by Phil Taylor
There are more variants of solid-state (transistor/opamp) phaser and vibrato effects pedals on the market today than I can imagine or will ever know about. Many phaser pedals out there are just clones or copies of classic designs in a different styled box, but there are also a few innovative pedal manufacturers out there that bring something genuinely new to the table. That’s what Effectrode aims for with its pedal designs – to bring something new to the table that will move the art forward a little and hopefully capture the imagination of guitarists along the way so they can find better tone and make better music. In this case I wanted to resurrect a relic from the past – the vintage vibrato circuitry that Magna Electronics had begun so long ago, improve on their work and bring that rich and lush sound back to life!
The first working prototype vacuum tube phaser was completed in the summer of 1998 [schematic here]. The original design was an optically controlled, eight stage phase-shifter with an all tube low frequency oscillator (L.F.O.) based on an esoteric triangle wave time-base generator, known as a “Fruhauf” oscillator. Quite a lot of digging had to be done before eventually discovering an old book containing different variations of tube timebase oscillator circuit, including a pentode implementation for the “Fruhauf”. The principle of operation is based on the constant charging/discharging of a capacitor to generate linear rising/falling ramps to create a triangle wave. I then set about experimenting with this circuit to modify it to operate with triodes, creating a unique version of the “Fruhauf” oscillator – 100% tube with no silicon additives (guaranteed!) vacuum tube phaser.
The first prototype Phaseomatic (originally named “The Big Green Phasing Machine”) even had a “magic-eye” (EM80) which pulsated to give an indication of the speed and depth of phase shifting or vibrato. Magic eyes must surely represent the pinnacle of cool retro technology – in comparison to the modern equilvalent, LEDs (Light Emitting Diodes), they look like something engineered by the Krell (Forbidden Planet). Four tubes were used for the phase-shifter section, three for the L.F.O., three additional tubes for a gain amplifier & buffered output giving a complement of ten tubes in total – more than most guitar amplifiers. The photo above shows the electronic guts of the original prototype, all that remains of this magnificent phaser – the large tube is the magic eye. The vibrato generated by this unit was very deep – perhaps better described as unuseable for typical guitar applications. More development work confirmed that an excellent range of vibrato effects can be obtained with just two stages of phase-shifting, however 8-stage tube phasing is delicious!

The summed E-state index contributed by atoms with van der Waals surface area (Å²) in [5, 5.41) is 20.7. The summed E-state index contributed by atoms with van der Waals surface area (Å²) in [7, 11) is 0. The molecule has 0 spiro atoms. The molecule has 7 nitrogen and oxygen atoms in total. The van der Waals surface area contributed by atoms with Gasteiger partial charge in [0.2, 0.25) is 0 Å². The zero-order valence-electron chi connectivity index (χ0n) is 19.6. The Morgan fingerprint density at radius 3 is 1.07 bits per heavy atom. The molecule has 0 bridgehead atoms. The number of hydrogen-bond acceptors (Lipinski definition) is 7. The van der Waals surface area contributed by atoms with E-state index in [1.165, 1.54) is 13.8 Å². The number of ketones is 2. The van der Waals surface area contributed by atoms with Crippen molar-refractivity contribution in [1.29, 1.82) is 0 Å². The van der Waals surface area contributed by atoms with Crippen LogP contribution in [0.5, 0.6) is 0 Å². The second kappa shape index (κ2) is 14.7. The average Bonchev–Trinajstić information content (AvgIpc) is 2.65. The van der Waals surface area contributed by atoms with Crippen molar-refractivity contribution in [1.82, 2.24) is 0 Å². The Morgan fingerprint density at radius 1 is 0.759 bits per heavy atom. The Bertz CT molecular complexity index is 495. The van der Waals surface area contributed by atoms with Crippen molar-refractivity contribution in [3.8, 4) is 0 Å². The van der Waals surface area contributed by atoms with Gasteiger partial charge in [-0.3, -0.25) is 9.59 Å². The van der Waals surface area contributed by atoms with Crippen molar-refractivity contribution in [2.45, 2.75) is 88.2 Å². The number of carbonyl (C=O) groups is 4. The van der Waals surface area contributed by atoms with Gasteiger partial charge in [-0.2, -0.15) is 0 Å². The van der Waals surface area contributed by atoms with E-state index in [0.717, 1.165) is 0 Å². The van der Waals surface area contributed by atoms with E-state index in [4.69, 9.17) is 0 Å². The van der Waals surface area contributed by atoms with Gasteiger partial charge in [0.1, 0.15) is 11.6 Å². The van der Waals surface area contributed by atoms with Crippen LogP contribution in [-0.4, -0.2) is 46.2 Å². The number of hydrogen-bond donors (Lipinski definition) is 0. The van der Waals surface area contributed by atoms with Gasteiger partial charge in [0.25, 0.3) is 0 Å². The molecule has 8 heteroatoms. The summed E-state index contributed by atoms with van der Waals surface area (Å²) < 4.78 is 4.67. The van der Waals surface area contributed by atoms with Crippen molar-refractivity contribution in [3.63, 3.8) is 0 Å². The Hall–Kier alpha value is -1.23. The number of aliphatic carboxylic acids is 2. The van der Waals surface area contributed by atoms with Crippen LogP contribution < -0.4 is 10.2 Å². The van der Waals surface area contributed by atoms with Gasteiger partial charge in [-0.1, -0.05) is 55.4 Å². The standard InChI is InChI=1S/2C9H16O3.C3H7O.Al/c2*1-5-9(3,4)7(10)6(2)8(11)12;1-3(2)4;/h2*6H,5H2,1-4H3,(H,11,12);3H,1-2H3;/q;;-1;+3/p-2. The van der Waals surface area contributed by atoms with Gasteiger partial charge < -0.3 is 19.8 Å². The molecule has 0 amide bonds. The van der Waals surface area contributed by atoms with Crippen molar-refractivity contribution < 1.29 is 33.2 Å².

A great deal of time was invested in performing audio tests on the Phaseomatic circuitry. I wanted to ensure that the quality of my guitar tone was in no way compromised with the effect engaged. With a lot of phaser pedals you get the phasing effect but other artifacts you don’t want, like artifacts such as noise, clipping distortion, pickup loading, the solid-state sound, etc. This is important stuff for Effectrode – to build effects pedals that keep guitar tone pristine, intact and even enhance it in a desirable way. With this approach the true-bypass trend that has developed over the last decade or so becomes a non-issue. Much of the on-the-bench circuit testing & analysis was performed in the time-domain using a lovely, tube 15MHz Dual Trace Solartron CD1400 oscilloscope and Advance – model J14 audio sinewave generator. This older gear could be a little twitchy at times, but it did help to keep my workshop warm on cold winter days. So, the Phaseomatic is an all-tube pedal, designed and engineered using all-tube test gear by a tube nut! I like to imagine being surrounded and using all this vintage test gear in some way helped me capture the essence and spirit of all-tube tone in Effectrode pedals.